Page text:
Centre for Research on Globalisation

Centre de recherche sur la mondialisation



Brazil on Brink of Electing a Worker President

by Roger Burbach

 globalresearch.ca ,  6  October/ octobre 2002

Rio de Janeiro. On Sunday Brazilians appear set to elect Luis Inacio Lula da Silva of the Workers Party as their president. Of humble origins, Lula spent his early years working as a machinist in the metallurgical industry of southern Brazil. As a militant trade unionist Lula helped launch the Workers Party in 1980 when Brazil was under the thumb of a military regime. “Lula’s election will break the long strangle hold the elites and the military have held over our country” says Francisco Menezes of the Brazilian Institute for Social and Economic Analysis.

Lula has campaigned for the presidency three times before, only to be defeated by the entrenched ruling interests who managed to convince even many of the country’s poor majority that Lula was “uneducated” and would “ruin” the country. When Lula seized an early lead in this year’s presidential campaign, domestic and international interests once again appeared bent on undermining Lula’s candidacy. Funds were sent abroad, Brazil’s international credit rating dropped, and the country’s currency, the Real, fell in value by more than 40% against the dollar. The incumbent president, Fernando Henrique Cardoso, along with his anointed successor in the presidential contest, Jose Serra, claimed that investors were simply recognizing that Lula’s economic policies would be “financially disastrous” for Brazil.

But the campaign of fear against Lula did not work this time around as his lead in the polls only widened. Angelica Viegas, a street vendor in Rio de Janeiro, reflects the shifting popular sentiment: “This year I will vote for Lula,” she says. “We need change. Under Cardoso our life has only gotten worse, there is no work, we see more crime and misery in the streets.” Official unemployment, which is pegged at around 8%, more than doubles if the underemployed and itinerant merchants like Angelica are included.

Angelica’s discontent with the dominant political order extends across class lines. Even many in Brazil’s upper middle class and some prominent business people have moved into Lula’s camp. Cardoso during his eight years in office has followed orthodox neo-liberal policies, slashing public spending on health and education, selling off state enterprises, and opening the country to speculative international capital. The result has been plummeting annual growth rates that sometimes fail to keep pace with the increase in population. As domestic markets have contracted, many local manufacturers and producers are floundering or have folded.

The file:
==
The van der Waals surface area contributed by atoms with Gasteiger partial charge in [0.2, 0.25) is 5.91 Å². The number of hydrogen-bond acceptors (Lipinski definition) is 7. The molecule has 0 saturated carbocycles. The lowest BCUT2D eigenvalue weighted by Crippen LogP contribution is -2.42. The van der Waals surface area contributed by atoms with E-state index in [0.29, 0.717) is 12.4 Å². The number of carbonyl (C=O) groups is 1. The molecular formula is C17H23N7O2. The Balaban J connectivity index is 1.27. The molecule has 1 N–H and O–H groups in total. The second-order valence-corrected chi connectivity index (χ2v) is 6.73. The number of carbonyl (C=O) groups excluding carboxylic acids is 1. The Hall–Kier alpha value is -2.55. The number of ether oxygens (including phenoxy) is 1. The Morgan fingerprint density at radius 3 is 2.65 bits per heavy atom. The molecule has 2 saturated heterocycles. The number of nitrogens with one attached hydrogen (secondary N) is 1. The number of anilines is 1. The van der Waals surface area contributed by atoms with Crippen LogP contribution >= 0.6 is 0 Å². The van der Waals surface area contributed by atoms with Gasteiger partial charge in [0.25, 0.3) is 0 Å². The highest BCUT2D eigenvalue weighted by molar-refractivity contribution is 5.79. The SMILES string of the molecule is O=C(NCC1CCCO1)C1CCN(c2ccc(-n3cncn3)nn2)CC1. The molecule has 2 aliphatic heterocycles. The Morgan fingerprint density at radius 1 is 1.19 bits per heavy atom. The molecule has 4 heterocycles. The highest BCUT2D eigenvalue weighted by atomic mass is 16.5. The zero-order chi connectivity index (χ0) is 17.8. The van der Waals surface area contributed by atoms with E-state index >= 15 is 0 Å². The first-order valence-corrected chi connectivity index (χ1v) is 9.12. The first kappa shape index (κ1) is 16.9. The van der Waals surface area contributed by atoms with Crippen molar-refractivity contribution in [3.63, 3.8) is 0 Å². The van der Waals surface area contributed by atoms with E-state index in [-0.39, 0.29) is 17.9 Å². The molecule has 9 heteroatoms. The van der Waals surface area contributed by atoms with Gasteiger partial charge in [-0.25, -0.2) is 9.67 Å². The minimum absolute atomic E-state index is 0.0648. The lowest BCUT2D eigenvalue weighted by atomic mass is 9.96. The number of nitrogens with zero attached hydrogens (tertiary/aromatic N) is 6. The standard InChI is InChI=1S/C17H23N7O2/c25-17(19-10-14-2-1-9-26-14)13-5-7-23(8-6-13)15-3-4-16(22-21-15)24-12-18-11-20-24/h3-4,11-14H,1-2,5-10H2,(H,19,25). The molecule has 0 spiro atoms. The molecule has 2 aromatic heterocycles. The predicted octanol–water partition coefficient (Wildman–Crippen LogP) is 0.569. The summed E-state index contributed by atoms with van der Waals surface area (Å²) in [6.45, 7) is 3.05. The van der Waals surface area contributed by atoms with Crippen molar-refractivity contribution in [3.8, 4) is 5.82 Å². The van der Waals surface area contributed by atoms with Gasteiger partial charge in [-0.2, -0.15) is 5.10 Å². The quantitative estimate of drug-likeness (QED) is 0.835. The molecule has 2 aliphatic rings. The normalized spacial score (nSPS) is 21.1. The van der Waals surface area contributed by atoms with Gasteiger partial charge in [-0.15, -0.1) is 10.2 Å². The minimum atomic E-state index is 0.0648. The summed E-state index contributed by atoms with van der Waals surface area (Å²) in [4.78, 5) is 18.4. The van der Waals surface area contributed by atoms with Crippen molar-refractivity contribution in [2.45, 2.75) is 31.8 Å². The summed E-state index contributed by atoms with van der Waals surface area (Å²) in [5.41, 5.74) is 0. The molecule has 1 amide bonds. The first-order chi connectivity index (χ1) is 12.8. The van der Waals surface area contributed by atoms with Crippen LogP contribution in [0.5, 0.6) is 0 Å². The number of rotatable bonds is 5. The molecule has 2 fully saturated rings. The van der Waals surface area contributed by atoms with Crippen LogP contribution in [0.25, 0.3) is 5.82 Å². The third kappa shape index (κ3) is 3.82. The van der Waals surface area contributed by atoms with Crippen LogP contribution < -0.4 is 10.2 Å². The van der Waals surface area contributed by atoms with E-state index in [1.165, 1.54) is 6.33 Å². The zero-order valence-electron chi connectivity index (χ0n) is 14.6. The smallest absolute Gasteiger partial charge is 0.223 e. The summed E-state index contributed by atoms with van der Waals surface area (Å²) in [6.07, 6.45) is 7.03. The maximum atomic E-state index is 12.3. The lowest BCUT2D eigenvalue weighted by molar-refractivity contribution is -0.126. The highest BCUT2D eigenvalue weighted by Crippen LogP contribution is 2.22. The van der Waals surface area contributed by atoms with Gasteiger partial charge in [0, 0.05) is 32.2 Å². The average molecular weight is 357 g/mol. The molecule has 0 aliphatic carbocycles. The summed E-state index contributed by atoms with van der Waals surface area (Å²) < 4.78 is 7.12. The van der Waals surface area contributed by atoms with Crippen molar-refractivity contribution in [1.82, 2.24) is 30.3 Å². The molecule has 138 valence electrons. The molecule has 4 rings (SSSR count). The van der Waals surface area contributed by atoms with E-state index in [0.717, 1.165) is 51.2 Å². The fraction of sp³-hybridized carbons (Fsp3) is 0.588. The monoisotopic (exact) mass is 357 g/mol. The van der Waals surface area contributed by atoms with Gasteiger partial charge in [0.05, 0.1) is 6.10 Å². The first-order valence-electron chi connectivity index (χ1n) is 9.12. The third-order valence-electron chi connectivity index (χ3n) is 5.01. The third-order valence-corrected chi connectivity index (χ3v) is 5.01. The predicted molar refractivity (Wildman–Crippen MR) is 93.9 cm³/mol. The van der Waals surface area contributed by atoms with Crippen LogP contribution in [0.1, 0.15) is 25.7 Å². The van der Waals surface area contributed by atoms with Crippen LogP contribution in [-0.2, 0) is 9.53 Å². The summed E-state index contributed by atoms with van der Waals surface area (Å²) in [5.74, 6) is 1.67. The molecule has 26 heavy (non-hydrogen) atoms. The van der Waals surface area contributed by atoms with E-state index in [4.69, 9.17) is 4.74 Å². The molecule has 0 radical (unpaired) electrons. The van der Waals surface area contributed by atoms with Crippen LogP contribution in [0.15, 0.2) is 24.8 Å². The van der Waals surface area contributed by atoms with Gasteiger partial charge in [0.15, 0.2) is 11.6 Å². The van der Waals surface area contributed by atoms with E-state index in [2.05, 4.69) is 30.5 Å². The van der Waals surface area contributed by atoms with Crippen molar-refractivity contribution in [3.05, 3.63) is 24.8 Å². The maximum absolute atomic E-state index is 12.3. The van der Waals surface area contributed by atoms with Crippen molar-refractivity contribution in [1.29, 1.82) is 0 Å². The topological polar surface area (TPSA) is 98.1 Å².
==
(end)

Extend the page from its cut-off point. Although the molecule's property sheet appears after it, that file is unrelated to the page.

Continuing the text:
Emir Sader, a renown political scientist at the State University of Rio de Janeiro declares: “The neo-liberal model has reached a dead end in Brazil. Under Cardoso our international and domestic debt has increased eleven fold. The ruling strata, and even sectors of the military are divided, opening up space for Lula to win the election. Lula offers a new set of policies that will help domestic producers and move Brazilian society along the path of social justice.”

Due in part to the severe cuts in welfare and social services under Cardoso, life in the favelas, the poor barrios surrounding Rio de Janeiro, has deteriorated noticeably. Criminal elements and drug traffickers have seized control of the favelas in recent years, displacing and murdering respected community leaders. Earlier this year, Benedita da Silva, a Black women from the Workers Party, became governor of the state of Rio de Janeiro and launched a crack down on the drug lords and criminal elements. She reduced the homicide rate by 35 percent, which meant that 500 fewer people died compared to the same period the year before.

On Monday, six days before the elections, gangs from the favelas launched a vendetta against Benedita and the authorities attempts to restore law and order. They descended on downtown Rio de Janeiro on motorbikes, terrorizing the city, burning buses and shutting down banks and major commercial centers. “We are in danger of becoming another Colombia,” says Milena Duchiade who runs a bookstore in Rio de Janeiro. Benedita has called on the Cardoso government to send federal troops into Rio de Janeiro this Sunday to prevent the gangs from disrupting the elections.

Polls show Lula enjoying more than twice as much support as his nearest rival, Jose Serra. Two other major candidates are also in the presidential contest, and one of them Anthony Garotinho, may even come in ahead of Serra. Brazilian law requires a run off election between the two leading contenders in three weeks if no one receives an absolute majority of the valid votes cast for president. In the polls Lula is just a percentage point or two shy of the needed majority with the momentum of recent days indicating he has a good shot at avoiding the second round. Even if there is a second round, all polls indicate Lula will win a resounding victory against Serra or Garotinho and be inaugurated on January 1 as Brazil’s first working class president.

Roger Burbach is co-editor, with Ben Clarke, of September 11 and the U.S. War (City Lights, 2002), and author of the forthcoming book The Pinochet Affair: Globalizing Human Rights. He is director of the Center for the Study of the Americas (CENSA) in Berkeley, CA.He is also a frequent CRG contributor. Copyright  Roger Burbach 2002.  For fair use only/ pour usage équitable seulement .

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